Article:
Larry Becker breaks down healthcare barriers for urban Indigenous people in midst of a pandemic

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      The scent of sweetgrass and sage, the way people drop by to chat, the homelike feel—it was this welcoming environment that drew Larry Becker to Lu’ma Medical Centre in East Vancouver.

      As the lead medical office assistant of the First Nations health centre for the past year, Becker, who grew up on the Musqueam Reserve and is Coast Salish, is part of a sizeable healthcare team that includes physicians, mental-health professionals and counsellors, social navigators, and traditional medicine elders and healers.

      “My goal is to be able to create a comfortable home environment where somebody feels comfortable to come in and be safe,” he says. “I think it definitely drops down one of many barriers that Aboriginal people face when it comes to health care.”

      However, over a short period after the pandemic arose, the centre underwent a “really drastic change,” Becker says.

      Consequently, he had to quickly develop a system of communication between staff working at home and at the clinic, which involved creating chatrooms, to ensure patients’ needs were being met by phone or video appointments.

      “I think it’s introducing people into a new area that maybe not everybody might have been comfortable exploring in the beginning,” he says about telehealth, adding that some people have discovered they feel more open over the phone.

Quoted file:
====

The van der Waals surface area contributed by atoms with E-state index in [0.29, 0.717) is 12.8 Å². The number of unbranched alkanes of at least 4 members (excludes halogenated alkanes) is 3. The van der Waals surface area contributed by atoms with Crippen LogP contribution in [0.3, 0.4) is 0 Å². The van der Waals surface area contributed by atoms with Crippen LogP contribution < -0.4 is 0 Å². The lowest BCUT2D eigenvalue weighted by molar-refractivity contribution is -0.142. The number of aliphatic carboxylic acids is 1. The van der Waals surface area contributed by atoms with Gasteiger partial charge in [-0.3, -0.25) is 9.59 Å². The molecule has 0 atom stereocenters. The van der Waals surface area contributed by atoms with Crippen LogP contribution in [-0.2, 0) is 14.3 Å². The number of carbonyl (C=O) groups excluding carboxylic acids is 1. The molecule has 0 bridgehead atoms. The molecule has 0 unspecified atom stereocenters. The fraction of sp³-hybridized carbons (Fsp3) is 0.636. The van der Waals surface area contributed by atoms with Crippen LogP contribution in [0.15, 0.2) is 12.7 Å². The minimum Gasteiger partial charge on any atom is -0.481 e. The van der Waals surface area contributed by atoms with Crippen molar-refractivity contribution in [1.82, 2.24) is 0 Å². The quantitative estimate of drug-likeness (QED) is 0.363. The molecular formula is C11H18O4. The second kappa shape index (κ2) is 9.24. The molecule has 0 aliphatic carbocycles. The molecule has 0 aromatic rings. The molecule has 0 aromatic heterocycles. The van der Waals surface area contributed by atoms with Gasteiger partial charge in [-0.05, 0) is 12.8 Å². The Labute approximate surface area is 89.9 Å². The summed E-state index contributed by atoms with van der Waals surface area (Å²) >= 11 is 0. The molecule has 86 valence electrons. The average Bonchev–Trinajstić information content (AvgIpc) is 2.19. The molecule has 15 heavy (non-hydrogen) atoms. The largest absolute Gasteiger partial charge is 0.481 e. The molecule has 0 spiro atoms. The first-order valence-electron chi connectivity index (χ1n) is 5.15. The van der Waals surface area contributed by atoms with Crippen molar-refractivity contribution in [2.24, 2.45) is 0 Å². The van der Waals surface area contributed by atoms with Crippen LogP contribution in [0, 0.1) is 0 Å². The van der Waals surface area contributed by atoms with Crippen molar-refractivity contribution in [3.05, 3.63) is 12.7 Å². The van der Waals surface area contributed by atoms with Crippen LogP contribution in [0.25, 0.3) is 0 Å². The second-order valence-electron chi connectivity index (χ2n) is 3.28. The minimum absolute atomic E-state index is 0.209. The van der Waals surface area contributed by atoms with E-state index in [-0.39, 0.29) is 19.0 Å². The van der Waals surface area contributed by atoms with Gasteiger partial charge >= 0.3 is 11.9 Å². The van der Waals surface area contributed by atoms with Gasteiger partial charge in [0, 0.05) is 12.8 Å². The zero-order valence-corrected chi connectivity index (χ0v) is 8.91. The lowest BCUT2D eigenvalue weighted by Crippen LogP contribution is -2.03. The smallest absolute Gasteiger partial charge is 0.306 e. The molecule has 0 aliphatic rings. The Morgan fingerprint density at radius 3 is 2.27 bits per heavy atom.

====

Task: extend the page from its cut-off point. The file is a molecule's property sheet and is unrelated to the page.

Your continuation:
For visits to the clinic, Becker says, they introduced safety protocols, including screening visitors, preventing overlaps between high-risk patients, using extra sanitization, and ensuring supplies of personal protective equipment.

      However, Becker says that the cancellation of First Nations healing traditions and ceremonies, including sweat lodges and longhouse events, has been particularly hard for Indigenous people.

      Not all events can transition to virtual means—Becker says some believe that cameras should not be allowed at traditional events. Yet some events have adapted, such as drum circles that incorporate physical distancing.

      In terms of personal impact, Becker says he doesn’t realize how much the new circumstances affect him until he notices how much seeing a familiar face returning to the office boosts his happiness.

      While he used to thrive in a busy environment, he’s realizing how the pandemic has helped him slow down to rediscover the “simpler things” in life.

      “It’s making me appreciate things that I haven’t been focusing on for a long time,” he says of his culture, family, and values.

      Video: Watch a Georgia Staight thank you to frontline workers.
      LUCAS RENZO GIOVANNETTI

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      For those concerned about visiting a doctor's office because of the pandemic, a telehealth provider can put them in contact with physicians and other health-care professionals.

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